Since the hard hit of the recession in 2008; the UK is no stranger to the ever growing statistical rise of unemployment.
The unemployment rate of young people has become a highly discussed and analysed topic of today’s society. So much so, that the government has officially dubbed the age bracket of 16–24 year olds as NEETs; Not in Education, Employment or Training.
According to the Office for National Statistics (ONS), the unemployment rate for NEETs is currently over the 1million mark, so why is this?
When faced with the seemingly age old question of unemployment, the common reply appears to be; “But there aren’t any jobs out there.”
There is no doubt that there are a large amount of people who are more than happy to sit around and do nothing, whilst reaping the benefits of tax payers’ money, but what about those who are trying; The ones that can appreciate and all too well understand the vitality of a steady income?
For every job applied for, there are another 100+ applicants all vying for the same position and that is just to make it into the interview process.
Workfare of Hardly Fair
So where does that leave our NEETs of today: It seems near impossible to get a job without the appropriate experience, but how is one expected to gain the necessary experience, if no-one is willing to present the opportunity to learn within the working environment. Through this question the Work Experience Programme was born.
The Work Experience Programme or ‘Workfare’ scheme is a method aimed at NEETs to help them back into the working environment. The scheme offers a voluntary job role of 25 to 30 hours per week for 2 to 8 weeks, to those claiming jobseekers allowance and who have been unemployed for more than 3 months.
The WEP, though strictly stated as voluntary; requires candidates to work their hours unpaid and with no security of a definite job at the end of their work experience. With that in mind, if a jobseeker were to refuse to complete their unpaid work, the consequences are two weeks’ worth of their jobseekers allowance to be cut.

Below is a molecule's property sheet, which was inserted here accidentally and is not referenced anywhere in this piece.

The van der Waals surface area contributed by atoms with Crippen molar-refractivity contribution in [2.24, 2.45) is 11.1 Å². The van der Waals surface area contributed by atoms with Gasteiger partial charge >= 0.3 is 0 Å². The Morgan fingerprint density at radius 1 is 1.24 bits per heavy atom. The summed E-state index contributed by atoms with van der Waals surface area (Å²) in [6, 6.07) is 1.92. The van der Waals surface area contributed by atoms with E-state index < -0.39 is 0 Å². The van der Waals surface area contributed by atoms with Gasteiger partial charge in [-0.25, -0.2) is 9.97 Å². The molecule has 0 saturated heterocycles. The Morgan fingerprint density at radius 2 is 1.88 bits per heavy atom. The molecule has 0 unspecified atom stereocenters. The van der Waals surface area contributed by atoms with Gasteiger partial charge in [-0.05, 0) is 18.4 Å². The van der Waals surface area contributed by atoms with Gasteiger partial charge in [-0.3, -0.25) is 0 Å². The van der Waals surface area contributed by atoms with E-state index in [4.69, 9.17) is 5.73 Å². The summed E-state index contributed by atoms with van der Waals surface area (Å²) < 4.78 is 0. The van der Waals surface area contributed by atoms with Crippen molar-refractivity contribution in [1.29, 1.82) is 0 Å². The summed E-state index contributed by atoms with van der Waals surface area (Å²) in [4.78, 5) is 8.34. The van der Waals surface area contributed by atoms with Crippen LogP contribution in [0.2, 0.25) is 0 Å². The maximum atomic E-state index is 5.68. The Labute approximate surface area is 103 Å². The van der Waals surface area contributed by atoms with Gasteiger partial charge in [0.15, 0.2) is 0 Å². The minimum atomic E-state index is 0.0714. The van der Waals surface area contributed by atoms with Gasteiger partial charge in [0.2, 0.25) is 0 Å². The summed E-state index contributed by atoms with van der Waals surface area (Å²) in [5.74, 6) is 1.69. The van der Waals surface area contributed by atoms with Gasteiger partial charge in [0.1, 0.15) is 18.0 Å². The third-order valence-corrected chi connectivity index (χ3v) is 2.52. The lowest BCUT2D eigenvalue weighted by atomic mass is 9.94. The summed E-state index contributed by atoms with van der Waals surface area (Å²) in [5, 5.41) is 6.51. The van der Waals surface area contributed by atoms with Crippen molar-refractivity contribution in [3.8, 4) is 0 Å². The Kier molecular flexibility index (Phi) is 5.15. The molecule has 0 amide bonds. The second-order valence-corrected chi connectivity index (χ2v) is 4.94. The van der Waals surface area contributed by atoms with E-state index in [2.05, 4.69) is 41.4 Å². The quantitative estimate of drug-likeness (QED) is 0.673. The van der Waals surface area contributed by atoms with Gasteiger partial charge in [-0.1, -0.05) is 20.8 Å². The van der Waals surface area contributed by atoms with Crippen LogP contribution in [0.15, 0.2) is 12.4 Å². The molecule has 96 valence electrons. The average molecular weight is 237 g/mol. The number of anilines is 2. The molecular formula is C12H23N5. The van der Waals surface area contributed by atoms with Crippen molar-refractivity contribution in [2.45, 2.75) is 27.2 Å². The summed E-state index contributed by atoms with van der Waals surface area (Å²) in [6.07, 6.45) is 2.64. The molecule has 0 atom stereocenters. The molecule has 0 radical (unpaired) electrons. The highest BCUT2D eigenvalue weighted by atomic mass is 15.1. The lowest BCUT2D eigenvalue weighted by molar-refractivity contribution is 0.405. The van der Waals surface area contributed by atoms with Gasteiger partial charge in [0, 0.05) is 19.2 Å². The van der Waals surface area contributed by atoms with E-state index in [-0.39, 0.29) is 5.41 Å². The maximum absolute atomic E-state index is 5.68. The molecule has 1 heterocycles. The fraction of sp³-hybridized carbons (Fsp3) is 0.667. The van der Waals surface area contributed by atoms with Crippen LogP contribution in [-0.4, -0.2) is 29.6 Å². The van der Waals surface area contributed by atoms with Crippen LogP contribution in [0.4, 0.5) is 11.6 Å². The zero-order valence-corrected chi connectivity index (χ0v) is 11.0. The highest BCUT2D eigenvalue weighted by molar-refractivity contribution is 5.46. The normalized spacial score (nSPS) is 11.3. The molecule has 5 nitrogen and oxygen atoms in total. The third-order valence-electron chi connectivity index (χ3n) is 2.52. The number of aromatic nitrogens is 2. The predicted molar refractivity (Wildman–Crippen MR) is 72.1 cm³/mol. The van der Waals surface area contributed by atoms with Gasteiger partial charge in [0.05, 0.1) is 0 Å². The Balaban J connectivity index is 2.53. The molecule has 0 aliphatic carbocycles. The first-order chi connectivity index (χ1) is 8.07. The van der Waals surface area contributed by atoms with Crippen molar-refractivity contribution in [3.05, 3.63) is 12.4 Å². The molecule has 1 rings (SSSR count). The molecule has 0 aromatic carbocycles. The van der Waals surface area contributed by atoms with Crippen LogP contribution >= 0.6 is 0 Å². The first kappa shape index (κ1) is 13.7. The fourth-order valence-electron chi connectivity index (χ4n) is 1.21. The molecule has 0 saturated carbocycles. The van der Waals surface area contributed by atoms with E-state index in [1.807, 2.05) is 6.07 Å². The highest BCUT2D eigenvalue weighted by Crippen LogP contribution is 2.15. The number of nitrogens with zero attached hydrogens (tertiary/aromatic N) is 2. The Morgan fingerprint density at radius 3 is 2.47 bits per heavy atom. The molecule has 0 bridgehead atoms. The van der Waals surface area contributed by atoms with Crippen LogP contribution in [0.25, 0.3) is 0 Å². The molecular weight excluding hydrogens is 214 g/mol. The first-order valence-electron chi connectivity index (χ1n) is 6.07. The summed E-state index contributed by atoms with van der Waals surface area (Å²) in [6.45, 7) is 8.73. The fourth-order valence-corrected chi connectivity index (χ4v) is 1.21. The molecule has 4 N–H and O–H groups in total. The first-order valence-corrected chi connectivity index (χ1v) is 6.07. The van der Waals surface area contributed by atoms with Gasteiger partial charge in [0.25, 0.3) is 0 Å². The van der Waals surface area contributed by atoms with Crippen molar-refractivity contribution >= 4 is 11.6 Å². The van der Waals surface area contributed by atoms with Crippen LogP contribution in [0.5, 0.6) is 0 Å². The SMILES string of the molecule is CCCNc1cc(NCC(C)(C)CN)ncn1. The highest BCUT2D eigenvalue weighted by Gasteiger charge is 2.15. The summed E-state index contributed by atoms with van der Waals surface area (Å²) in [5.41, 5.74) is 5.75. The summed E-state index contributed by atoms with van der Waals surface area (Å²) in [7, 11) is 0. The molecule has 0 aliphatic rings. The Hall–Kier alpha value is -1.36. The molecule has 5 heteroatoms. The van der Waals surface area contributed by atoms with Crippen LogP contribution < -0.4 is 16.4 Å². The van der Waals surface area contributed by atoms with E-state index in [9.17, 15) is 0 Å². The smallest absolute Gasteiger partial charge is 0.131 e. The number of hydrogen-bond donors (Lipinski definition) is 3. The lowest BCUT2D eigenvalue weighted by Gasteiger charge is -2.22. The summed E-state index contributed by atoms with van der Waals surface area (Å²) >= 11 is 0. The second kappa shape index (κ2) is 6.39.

Unsurprisingly this proposal over recent weeks received a controversial back lash from the public taking its form in debates, protests and swarming across social networks such as Twitter and Facebook in its outrage. Companies such as BurgerKing, Waterstones, Sainsbury, TK Maxx and Philip Green’s Arcadia group, have since pulled out of the scheme whilst others are in talks of rectifying the situation.
The scheme also has repercussion for the people (young or otherwise) who are not claiming any benefits. If companies do not need to pay their workfare employees, there is less, if not no need, to employ those who would require minimum wage or more; Thus adding to the perpetual cycle of the unemployment trap.
The counter-argument to workfare is that it provides real-to-life working experiences that will benefit them in the future. Though this, to a certain extent, is true; the positions available to the scheme do not aid the individual to progress in a business or career sense, as most unpaid internships do, and instead encourage and exploit free labour.
With ever increasing budget cuts, the majority of companies hiring are only looking for those with relevant and more importantly, current experience. It seems in this existing climate that not even educational credentials are enough to land a job.
Whilst employment prospects appear daunting at best, it is not the only thing young people have to worry about. Plans for higher education have left tuition fees at an almighty high, with a maximum cost of £9,000, and a staggering 130 institutions averaged £7,500 per year in 2012-13; Leaving even less opportunity for the young to further develop their abilities and capabilities.
The Confederation of British Industry (CBI) communicated their fears of today’s NEETs becoming a ‘lost generation of young people’ if problems were not to be resolved. While the Institute for Public Policy Research (IPPR) stated ‘Today’s rise in the number of young people not in employment education or training, is the biggest since records began in 2000.’
The idea of today’s youths becoming our future leaders is an overwhelming notion, for how can the masses lead tomorrow without even a hope of opportunity for today?